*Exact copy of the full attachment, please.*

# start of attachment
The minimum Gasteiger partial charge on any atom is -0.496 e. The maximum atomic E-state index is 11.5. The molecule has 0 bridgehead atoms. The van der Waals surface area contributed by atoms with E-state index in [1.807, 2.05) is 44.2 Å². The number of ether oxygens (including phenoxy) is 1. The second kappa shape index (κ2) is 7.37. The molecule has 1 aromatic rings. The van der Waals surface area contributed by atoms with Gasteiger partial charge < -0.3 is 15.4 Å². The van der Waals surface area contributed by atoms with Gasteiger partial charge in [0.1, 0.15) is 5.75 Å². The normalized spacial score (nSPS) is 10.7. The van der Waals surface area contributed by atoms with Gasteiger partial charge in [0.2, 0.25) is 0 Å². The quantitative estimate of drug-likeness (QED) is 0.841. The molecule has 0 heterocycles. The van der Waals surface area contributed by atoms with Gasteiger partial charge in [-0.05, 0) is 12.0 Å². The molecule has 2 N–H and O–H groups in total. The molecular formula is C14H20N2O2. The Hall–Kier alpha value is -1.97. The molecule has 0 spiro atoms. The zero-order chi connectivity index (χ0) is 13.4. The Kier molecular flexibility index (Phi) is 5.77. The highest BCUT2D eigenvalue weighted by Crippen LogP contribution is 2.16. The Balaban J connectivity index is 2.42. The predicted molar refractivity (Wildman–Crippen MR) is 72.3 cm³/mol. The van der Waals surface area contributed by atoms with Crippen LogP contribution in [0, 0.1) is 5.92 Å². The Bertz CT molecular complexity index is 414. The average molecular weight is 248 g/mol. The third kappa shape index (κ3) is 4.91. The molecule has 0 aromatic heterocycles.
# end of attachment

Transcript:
The minimum Gasteiger partial charge on any atom is -0.496 e. The maximum atomic E-state index is 11.5. The molecule has 0 bridgehead atoms. The van der Waals surface area contributed by atoms with E-state index in [1.807, 2.05) is 44.2 Å². The number of ether oxygens (including phenoxy) is 1. The second kappa shape index (κ2) is 7.37. The molecule has 1 aromatic rings. The van der Waals surface area contributed by atoms with Gasteiger partial charge < -0.3 is 15.4 Å². The van der Waals surface area contributed by atoms with Gasteiger partial charge in [0.1, 0.15) is 5.75 Å². The normalized spacial score (nSPS) is 10.7. The van der Waals surface area contributed by atoms with Gasteiger partial charge in [0.2, 0.25) is 0 Å². The quantitative estimate of drug-likeness (QED) is 0.841. The molecule has 0 heterocycles. The van der Waals surface area contributed by atoms with Gasteiger partial charge in [-0.05, 0) is 12.0 Å². The molecule has 2 N–H and O–H groups in total. The molecular formula is C14H20N2O2. The Hall–Kier alpha value is -1.97. The molecule has 0 spiro atoms. The zero-order chi connectivity index (χ0) is 13.4. The Kier molecular flexibility index (Phi) is 5.77. The highest BCUT2D eigenvalue weighted by Crippen LogP contribution is 2.16. The Balaban J connectivity index is 2.42. The predicted molar refractivity (Wildman–Crippen MR) is 72.3 cm³/mol. The van der Waals surface area contributed by atoms with Crippen LogP contribution in [0, 0.1) is 5.92 Å². The Bertz CT molecular complexity index is 414. The average molecular weight is 248 g/mol. The third kappa shape index (κ3) is 4.91. The molecule has 0 aromatic heterocycles.